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The numbers tell the story. And it’s rather compelling.

A visit to the Knight Commission On Intercollegiate Football’s web site is quite informative. It includes each FBS member’s annual expenses and revenue, as well as the monetary amount and percentages of institutional support and student fees.

It provides a keen view of just how successful or not so successful a college’s athletic department is operating.

Let’s examine Marshall University, for example.

  • In 2014, Marshall’s expenses were $29,440,000, but its revenue was $28,710,000. MU also received $10.06 million in institutional support and $4 million in student fees. That means the school got $14.06 million, thanks to 49 percent support. Yet, Marshall still lost $730,000 that year.
  • In 2015, MU’s revenue was $27,070,000, but its expenses were $27,400,000. Although student fees climbed slightly to $4.1 million, the institutional support declined $8.12 million. So, there was 45 percent support, which calculated to $12.22 million. But, again, Marshall lost money, finishing with a $330,000 deficit.
  • In 2016, Marshall enjoyed a remarkable year. Revenue was $30,160,000 and expenses were $28,910,000. Student fees rose to $5.08 million and the overall institutional support climbed to 46 percent ($13.76 million). That allowed MU to enjoy a profit of $1,250,000.

But, as it turns out, it was an anomaly, not a trend.

  • In 2017, MU’s expenses were $30,340,000, but profits were $29,290,000. Institutional support combined with student fees climbed to $14.35 million (49 percent), yet Marshall lost $1,050,000.
  • In 2018, Marshall’s expenses climbed to $31,820,000, but revenue didn’t keep pace at $30,610,000. Total institutional support rose slightly to $14.72 million, but it wasn’t enough to off-set the expenses. MU finished with a deficit of $1,210,000.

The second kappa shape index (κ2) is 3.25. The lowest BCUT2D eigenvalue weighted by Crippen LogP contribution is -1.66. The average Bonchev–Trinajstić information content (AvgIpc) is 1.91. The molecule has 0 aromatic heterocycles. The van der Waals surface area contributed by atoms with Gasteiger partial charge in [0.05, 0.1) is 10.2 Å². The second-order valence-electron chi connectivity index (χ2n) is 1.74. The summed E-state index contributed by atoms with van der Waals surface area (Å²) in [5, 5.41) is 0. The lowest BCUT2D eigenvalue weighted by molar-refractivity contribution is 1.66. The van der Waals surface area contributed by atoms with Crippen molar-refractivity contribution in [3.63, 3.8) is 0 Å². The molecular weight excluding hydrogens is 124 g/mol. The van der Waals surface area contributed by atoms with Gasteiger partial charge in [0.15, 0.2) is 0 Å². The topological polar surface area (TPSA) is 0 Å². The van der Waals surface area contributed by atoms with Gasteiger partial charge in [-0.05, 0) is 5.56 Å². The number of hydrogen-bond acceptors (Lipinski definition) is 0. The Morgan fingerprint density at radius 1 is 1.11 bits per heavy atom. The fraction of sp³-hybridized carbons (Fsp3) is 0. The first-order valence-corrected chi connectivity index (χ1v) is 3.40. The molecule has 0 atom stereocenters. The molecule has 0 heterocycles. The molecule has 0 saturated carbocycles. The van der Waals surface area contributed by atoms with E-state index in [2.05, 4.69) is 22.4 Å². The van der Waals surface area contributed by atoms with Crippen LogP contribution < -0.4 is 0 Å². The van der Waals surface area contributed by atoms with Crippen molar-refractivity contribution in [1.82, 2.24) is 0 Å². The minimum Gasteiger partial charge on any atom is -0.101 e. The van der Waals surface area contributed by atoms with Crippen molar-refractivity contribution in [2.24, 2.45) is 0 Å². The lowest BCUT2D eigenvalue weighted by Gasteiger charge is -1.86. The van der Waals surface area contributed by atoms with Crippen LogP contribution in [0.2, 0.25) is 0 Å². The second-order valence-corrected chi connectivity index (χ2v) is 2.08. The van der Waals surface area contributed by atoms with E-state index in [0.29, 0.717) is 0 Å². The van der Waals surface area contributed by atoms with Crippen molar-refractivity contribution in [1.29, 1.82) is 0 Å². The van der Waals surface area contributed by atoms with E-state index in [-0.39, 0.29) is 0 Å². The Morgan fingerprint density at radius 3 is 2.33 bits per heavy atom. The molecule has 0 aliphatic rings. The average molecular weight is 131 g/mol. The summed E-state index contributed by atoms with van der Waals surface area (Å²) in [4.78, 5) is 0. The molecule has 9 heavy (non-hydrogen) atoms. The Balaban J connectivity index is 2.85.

That means Marshall was a million dollars in the red for consecutive years.

  • In 2019, MU improved to $32,940,000 in expenses compared to $32,910,000 in profits. The combination of institutional support and student fees climbed one million dollars to $15.72 million. That led to Marshall finishing with a deficit of only $30,000.

What greatly aided the financial picture were two facts. The first was Marshall’s road game at South Carolina was cancelled due to a hurricane, but MU still received a buyout. The second was Marshall added a final regular-season game at Virginia Tech and also was paid for that.

But in 2020, Marshall was again on the negative side of the ledger. MU showed a loss of $346,000 despite receiving the highest institutional support in school history in the amount of $17.9 million. That was an all-time high of 55 percent total institutional support.

So, in the last seven fiscal years Marshall’s athletic department has made a profit only once, while losing money six times including seven-figure deficits in consecutive years.

This is why changes had to be made at Marshall.

It was the bottom line.

CHAD ON BOG: Cole isn’t the only Pennington, who recently committed to Marshall. His father, Chad, also has.

The legendary former Thundering Herd quarterback has agreed to become the newest member of Marshall’s Board of Governors, according to sources that have knowledge of the situation.

Chuck Landon is a sports columnist for The Herald-Dispatch. Contact him at

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